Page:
difference between people and dogs
When my children were still very small, my way of bringing them up resembled the one discussed below - operant conditioning. Desired behaviour was rewarded, inappropriate behaviour was not. 'Being consistent' was the magic phrase.
Later, when the children had mentally developed sufficiently so that they were able to make a distinction between my different moods, understand that I'm far from objective and (just as any man) am sensitive to outside and inner influences - so corrupt, as it were! - I gradually switched over to the principles of humanistic psychology,, with many features of existential philosophy. Concepts such as property and "the freedom that you appropriate is often at the expense of the freedom of other people" were essential.
Would I, when the children became reasoning and argumentative little people, have continued my operant conditioning with them? They would no doubt - and rightfullly so - have seen me as a particular rigid parent.
Children and dogs are not the same! An average dog is significantly less intelligent than an average six year old child. A six year old child understands what a birthday is and knows that not every day can be his birthday. That birthday is a special day, which he can look forward to. This discriminatory thinking goes beyond the intelligence of the dog, and, therefore, we have to raise a dog with methods other than we would raise a child.
The dog thinks and communicates differently from humans. When he suddenly, because it's his birthday or because you are in a special good mood, may eat from the table, he will at first be hesitant and then gratefully take advantage of these newly obtained rights. But if he's not allowed to do the same thing the next day, he will absolutely not be able to understand this, and become confused and uncertain. Unruly behaviour is usually the result of inconsistency.
The dog needs an educational structure that we would call 'rigid' if it concerned children. "Yes" is always "yes", "no" is always "no". Under such a regime dogs thrive best, because they know exactly what their limits are and that strengthens their self-confidence.
Behavioural characteristics of the dog
Many people believe that the wolf is an ancestor of the dog. Some doubt this. However, we can safely say that the wolf and the dog have a common ancestor and that the behavior of wolves in our pack can teach us much about the behaviour and motivation of our domesticated dogs.
The psyche of the dog is the sum of a number of instincts and reflexes. In some breeds certain instincts (natural needs) are more developed than in other breeds, according to the function of the dog - fo example hound, defense dog or lap dog. Obviously the breeding selection plays an important role in developing or suppressing certain instincts.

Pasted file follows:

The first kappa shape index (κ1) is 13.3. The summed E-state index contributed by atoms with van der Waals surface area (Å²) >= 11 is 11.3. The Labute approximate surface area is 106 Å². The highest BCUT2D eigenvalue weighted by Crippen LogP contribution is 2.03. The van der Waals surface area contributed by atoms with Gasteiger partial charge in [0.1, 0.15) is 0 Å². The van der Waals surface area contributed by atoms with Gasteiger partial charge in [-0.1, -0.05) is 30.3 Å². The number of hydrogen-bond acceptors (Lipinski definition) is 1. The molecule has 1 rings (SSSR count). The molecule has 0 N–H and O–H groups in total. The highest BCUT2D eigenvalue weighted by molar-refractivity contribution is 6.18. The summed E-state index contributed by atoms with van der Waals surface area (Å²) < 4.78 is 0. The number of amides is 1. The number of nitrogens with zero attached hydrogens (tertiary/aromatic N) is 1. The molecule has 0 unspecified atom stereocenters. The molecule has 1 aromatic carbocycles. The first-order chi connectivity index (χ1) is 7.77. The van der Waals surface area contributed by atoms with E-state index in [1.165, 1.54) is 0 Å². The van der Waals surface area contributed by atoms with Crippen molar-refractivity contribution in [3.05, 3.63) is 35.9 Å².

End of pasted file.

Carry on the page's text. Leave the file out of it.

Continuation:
A number of important instincts and reflexes at a glance:
The primitive drive of newborn pups is to suck and swallow. Not to be confused with food drive, because the puppy still has no idea that he needs to eat to stay alive.
A reflex present at birth (it is provoked when the mother licks the puppy's perineum) and becomes spontaneous around 2-3 weeks. From 3 weeks on, the elimination reflex disappears and the puppy tends to leave its bedding to eliminate. At 6 to 8½ weeks it defecates in specific spots, usually at a distance from its eating and sleeping area.
Target Awareness Reflex
This is the reflex of the dog with which he links cause and effect. If I do this, that happens. Important motivational factor.
The drive to get food. This drive is somewhat strengthened by the Labrador dog when he is hungry. (Or is it true that a Labrador is always hungry?) Anyway, an important motivational factor.
This is the drive to have sex, which usually has the effect of reproduction. It is inappropriate to call it 'Reproduction Drive', because the dog can not see the effects of sex (to obtain offspring).
The innate drive to search for a prey by sight or by scent and to chase, kill and eat it.
This is the drive that makes a dog follow game or a human trail. The willingness to do this varies from breed to breed and from dog to dog.
This drive is a reflex to collect, and is strongly reflected in the chasing, grabbing and 'shaking to death' of objects, and also in dragging objects to the den.
The Drive to Retrieve
The drive to retrieve, also a reflex to collect, is reflected in the willingness of the dog to pick up loot and bring it to the den where the pups are, or in our domesticated dogs, in the willingness to retrieve a ball, a dummy, etc.
This is the drive to stay alive and it shows itself in the willingness to be submissive towards higher-level creatures in the social hierarchy.
If a dog is insufficient of this drive, or has no drive at all, he will not become very old, because his behavior causes the aggression of creatures that are higher in the hierarchy.
The drive of the dog is to escape from (life) threatening situations.
All of the above instincts are closely linked with the needs of the dog. The drive to escape, for example, is in fact the natural need of the dog to move away from (life) threatening situations. The operation of these needs is explained with two concepts from the Gestalt approach: gestalt formation and gestalt destruction.